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Whenever I Leave My Special Needs Child, a Piece of My Heart Stays Behind

I am filled with a rush of unfamiliar anxiety as my three older children and I board an airplane for a family wedding. To leave my youngest at home, even with his daddy, feels a bit like leaving him beside a pool while I go take a shower.

It’s not that his daddy won’t take good care of him while I’m gone; I know of course that he will. It’s just that my youngest child shares my heart a little more than the other three. And how could he not? At 2½, my son Amos has a wide smile and a kind heart; but he also has extra special needs. Try as he might, his words have still not come. I am his link to the outside world and to leave him fills me with anxiety.

And yet it’s so unlike me to feel this way, as I’m usually flying out the door and truly never looking back. I am the mom who doesn’t call all weekend if she takes off on girls’ trips and scoffs as my friends check in with their families repeatedly over FaceTime. I may feel a twinge of guilt, but not enough to change my independent ways.

That is, until it comes to Amos. The bond of a mother and her special needs child defies the imagination. It fills me with such a primal need to protect that it leaves me gasping for air.

Image Source: Adrian Wood

I worry what he will think when he wakes from his nap and we have disappeared. What if he’s thirsty or hungry? Who will know that he wants to watch Daniel Tiger or ice cream from the local drugstore? I forgot to tell my husband he likes cookies and cream.

I alone know him like I know myself, and his dependence on me is grand and scary all at once.

I worry about my baby back home. I anticipate Amos’ every need; I’m like his virtual interpreter, and to leave him honestly frightens me.
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I like to think this time away will let my youngest son and his dad get to know each other a bit more intimately. After all, this will be the first time one of us has ever spent a whole weekend with just one child. Me taking “The Big Three” feels so easy without having to navigate flights and a 2-year-old’s finicky nap schedule. I’m so happy to give them my undivided attention, plus an empty lap and arms that are often filled.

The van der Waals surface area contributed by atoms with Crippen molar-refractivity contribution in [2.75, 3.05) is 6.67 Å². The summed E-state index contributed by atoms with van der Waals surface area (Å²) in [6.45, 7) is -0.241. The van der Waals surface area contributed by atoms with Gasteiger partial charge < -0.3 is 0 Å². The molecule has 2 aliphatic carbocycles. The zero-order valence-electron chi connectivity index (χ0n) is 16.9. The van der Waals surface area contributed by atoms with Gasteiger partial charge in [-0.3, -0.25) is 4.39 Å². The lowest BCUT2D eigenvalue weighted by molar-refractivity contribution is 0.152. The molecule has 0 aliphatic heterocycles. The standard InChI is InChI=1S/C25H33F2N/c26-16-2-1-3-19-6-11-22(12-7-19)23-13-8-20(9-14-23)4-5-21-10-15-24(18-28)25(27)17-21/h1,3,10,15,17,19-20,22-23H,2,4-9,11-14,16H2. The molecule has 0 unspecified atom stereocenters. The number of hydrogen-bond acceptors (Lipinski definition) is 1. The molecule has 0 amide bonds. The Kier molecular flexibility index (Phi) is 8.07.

I worry though, about my baby back home. I anticipate Amos’ every need; I’m like his virtual interpreter, and to leave him honestly frightens me.

But perhaps my worry isn’t just about this weekend. (It never, is you know.) Those paperclips dangle loosely and precipitously, always clinging to a deeper concern. Our worry masks our fear and my fear was linked closely to the future, the big void of the unknown. Amos alone in the world and this weekend was the domino for my thoughts of the future that seemed to be coming quickly. A place that fills me with dread these days and yet, I am trying to convince myself to not go there.

My mind wanders without permission even while I am asleep and the furrows on my forehead deepen and I feel my shoulders tense, my body’s signature on the thoughts I try to shrug away. Amos will be fine for a weekend, I tell myself. It will be a gift for him and for me. I don’t really believe it yet, and though I’m trying, the cloud of the future beckons me behind every sunbeam.

Goodbye my green bean, we will miss you more than you ever could know and perhaps that is the lesson your mama needs most today. Your future though unknown, your today beautiful and your place in our family, the seat of honor. And that is the declaration of my heart that will win against my fickle mind and the thoughts that circle, amounting to nothing.

You are true joy and the part of my heart that is most precious and belongs mostly to you.

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Article Posted 3 years Ago

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